Something else to note is that people have a different threshold for what kind of a blow leads to a concussion. All three of my concussions were caused by a head to head accident, and as far as I know, I was the only one to sit out on each of the three occasions. There can be a lot of shame surrounding sitting out. The other players not sitting out made me question my decision to do so.

I wondered things like…

  • “Am I weak?”

  • “Do others experience the same symptoms, just not report them?”

  • “Should I not sit out?”

  • “Are my teammates going to think I’m not committed or tough?” 

A concussion isn’t a visible injury like a swollen ankle or broken bone, which can lead to some unique challenges. It can be difficult for others to understand why you’re sitting out. Your coaches, teammates and/or parents could question your decisions. There can be extreme confusion on what the next best steps are. Even doubt and despair can creep in if your symptoms start to linger and the improvement doesn’t come as fast as you’d like it to.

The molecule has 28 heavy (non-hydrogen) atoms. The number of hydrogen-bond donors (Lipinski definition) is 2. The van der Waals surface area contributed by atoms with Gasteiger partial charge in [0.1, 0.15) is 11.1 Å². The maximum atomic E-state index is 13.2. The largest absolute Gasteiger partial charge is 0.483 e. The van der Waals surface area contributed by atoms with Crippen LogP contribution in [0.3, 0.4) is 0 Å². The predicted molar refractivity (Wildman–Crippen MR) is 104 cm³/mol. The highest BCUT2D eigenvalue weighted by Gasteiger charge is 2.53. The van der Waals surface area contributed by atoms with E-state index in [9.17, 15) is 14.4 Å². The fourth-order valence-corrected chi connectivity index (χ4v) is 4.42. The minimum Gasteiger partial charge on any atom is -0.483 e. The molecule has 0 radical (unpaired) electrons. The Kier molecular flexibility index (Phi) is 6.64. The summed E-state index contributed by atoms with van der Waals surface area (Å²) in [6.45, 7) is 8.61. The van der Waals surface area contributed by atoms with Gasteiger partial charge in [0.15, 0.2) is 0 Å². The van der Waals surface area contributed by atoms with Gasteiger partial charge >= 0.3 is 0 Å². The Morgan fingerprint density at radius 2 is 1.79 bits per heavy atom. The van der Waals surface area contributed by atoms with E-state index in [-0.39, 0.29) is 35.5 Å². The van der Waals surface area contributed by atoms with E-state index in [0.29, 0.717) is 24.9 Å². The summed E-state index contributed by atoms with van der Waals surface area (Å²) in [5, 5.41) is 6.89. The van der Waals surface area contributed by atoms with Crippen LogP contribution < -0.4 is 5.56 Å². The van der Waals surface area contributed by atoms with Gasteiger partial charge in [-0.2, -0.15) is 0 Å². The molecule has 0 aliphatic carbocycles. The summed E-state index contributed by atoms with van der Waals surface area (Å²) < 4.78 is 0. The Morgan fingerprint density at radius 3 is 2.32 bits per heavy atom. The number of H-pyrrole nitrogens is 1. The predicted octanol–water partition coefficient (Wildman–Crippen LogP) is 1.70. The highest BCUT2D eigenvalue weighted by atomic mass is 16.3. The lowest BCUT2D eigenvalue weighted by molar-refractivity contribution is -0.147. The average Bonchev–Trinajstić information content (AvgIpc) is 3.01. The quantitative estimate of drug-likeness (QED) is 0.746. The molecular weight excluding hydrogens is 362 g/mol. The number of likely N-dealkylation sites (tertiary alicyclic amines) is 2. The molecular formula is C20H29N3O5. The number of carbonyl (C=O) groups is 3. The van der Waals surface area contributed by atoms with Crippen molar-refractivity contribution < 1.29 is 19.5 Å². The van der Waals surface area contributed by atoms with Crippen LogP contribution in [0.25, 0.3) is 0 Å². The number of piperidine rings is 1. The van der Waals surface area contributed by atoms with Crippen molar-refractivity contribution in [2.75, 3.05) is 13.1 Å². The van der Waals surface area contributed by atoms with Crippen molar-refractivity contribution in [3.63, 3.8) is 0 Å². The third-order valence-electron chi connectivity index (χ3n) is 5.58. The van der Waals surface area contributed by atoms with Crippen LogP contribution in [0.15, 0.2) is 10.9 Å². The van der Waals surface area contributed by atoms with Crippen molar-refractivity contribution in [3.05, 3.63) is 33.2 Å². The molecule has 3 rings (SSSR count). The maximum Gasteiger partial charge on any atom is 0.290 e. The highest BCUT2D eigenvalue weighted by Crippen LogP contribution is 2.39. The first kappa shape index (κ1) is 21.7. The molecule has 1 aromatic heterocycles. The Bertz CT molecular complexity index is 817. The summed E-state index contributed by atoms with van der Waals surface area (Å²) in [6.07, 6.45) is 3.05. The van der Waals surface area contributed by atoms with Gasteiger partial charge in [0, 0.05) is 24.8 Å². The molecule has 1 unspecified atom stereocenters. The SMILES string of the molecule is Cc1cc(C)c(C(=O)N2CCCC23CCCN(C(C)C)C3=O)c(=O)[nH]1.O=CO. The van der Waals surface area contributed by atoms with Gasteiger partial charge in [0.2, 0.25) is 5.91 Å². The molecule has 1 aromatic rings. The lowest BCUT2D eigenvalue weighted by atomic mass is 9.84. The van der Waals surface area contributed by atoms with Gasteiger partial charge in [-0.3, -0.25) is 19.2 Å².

As a professional athlete, my livelihood and job depend on me practicing and playing. The job in and of itself is stressful, but add concussions into the mix and it gets extremely stressful. I felt an immense amount of pressure to ‘brush it off’ and resume play. But, the bottom line is, it’s our brain we’re talking about. And they’re not something to mess around with! It was this realization that helped me feel at peace with taking the time to rest despite the pressure to play. I was able to gain perspective. To understand that I have one brain and that I needed to take care of it regardless of what others thought or said. 

There are a few things that go into knowing when you’re ready to return to play.